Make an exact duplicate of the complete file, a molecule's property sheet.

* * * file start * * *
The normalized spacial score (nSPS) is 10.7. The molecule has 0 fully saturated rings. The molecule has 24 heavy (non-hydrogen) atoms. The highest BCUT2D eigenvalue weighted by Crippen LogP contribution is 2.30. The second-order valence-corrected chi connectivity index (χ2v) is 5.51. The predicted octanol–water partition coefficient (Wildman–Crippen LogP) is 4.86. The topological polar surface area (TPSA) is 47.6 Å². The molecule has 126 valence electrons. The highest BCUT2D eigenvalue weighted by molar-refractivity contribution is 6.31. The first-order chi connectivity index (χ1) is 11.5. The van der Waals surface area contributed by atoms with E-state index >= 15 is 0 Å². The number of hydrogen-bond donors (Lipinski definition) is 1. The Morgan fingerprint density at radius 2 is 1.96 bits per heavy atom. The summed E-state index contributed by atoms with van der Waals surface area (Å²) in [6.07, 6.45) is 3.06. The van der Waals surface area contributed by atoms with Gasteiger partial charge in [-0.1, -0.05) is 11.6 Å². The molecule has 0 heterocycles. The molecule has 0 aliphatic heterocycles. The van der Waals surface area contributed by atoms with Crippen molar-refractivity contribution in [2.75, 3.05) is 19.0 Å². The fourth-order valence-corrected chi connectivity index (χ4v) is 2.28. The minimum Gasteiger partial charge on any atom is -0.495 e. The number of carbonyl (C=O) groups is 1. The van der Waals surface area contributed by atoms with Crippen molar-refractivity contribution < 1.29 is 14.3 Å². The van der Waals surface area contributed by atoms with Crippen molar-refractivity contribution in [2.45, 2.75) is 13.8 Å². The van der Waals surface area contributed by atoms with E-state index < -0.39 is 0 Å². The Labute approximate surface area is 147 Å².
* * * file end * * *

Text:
The normalized spacial score (nSPS) is 10.7. The molecule has 0 fully saturated rings. The molecule has 24 heavy (non-hydrogen) atoms. The highest BCUT2D eigenvalue weighted by Crippen LogP contribution is 2.30. The second-order valence-corrected chi connectivity index (χ2v) is 5.51. The predicted octanol–water partition coefficient (Wildman–Crippen LogP) is 4.86. The topological polar surface area (TPSA) is 47.6 Å². The molecule has 126 valence electrons. The highest BCUT2D eigenvalue weighted by molar-refractivity contribution is 6.31. The first-order chi connectivity index (χ1) is 11.5. The van der Waals surface area contributed by atoms with E-state index >= 15 is 0 Å². The number of hydrogen-bond donors (Lipinski definition) is 1. The Morgan fingerprint density at radius 2 is 1.96 bits per heavy atom. The summed E-state index contributed by atoms with van der Waals surface area (Å²) in [6.07, 6.45) is 3.06. The van der Waals surface area contributed by atoms with Gasteiger partial charge in [-0.1, -0.05) is 11.6 Å². The molecule has 0 heterocycles. The molecule has 0 aliphatic heterocycles. The van der Waals surface area contributed by atoms with Crippen molar-refractivity contribution in [2.75, 3.05) is 19.0 Å². The fourth-order valence-corrected chi connectivity index (χ4v) is 2.28. The minimum Gasteiger partial charge on any atom is -0.495 e. The number of carbonyl (C=O) groups is 1. The van der Waals surface area contributed by atoms with Crippen molar-refractivity contribution < 1.29 is 14.3 Å². The van der Waals surface area contributed by atoms with Crippen molar-refractivity contribution in [2.45, 2.75) is 13.8 Å². The van der Waals surface area contributed by atoms with E-state index < -0.39 is 0 Å². The Labute approximate surface area is 147 Å².